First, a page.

Introduction Negative content of auditory verbal hallucinations (AVH) is a strong predictor of distress and impairment. This paper quantifies emotional voice-content in order to explore both subjective (i.e. perceived) and objectively (i.e. linguistic sentiment) measured negativity and investigates associations with distress. Methods Clinical and non-clinical participants with frequent AVH (n = 40) repeated and recorded their AVH verbatim directly upon hearing. The AVH were analyzed for emotional valence using Pattern, a rule-based sentiment analyzer for Dutch. The AVH of the clinical individuals were compared to those of non-clinical voice-hearers on emotional valence and associated with experienced distress. Results The mean objective valence of AVH in patients was significantly more negative than those of non-clinical voice-hearers. In the clinical individuals a larger proportion of the voice-utterances was negative (34.7% versus 18.4%) in objective valence. The linguistic valence of the AVH showed a significant, strong association with the perceived negativity, amount of distress and disruption of life, but not with the intensity of distress. Conclusions Our results indicate that AVH of patients have a more negative linguistic content than those of non-clinical voice-hearers, which is associated with the experienced distress. Thus, patients not only perceive their voices as more negative, objective analyses confirm this.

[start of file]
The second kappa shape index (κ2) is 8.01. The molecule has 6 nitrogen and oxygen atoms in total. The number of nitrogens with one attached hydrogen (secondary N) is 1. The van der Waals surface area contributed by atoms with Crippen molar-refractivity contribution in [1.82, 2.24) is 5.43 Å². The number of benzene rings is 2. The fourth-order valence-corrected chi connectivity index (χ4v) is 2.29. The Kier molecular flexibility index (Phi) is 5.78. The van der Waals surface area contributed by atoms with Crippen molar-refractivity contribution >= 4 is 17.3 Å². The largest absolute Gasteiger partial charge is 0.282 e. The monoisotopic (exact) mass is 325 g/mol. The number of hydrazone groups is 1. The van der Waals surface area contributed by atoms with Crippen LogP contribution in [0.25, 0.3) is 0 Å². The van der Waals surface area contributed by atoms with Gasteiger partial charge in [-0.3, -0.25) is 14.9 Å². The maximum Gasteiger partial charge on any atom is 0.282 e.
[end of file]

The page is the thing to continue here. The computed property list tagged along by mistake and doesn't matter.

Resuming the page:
- sentiment analysis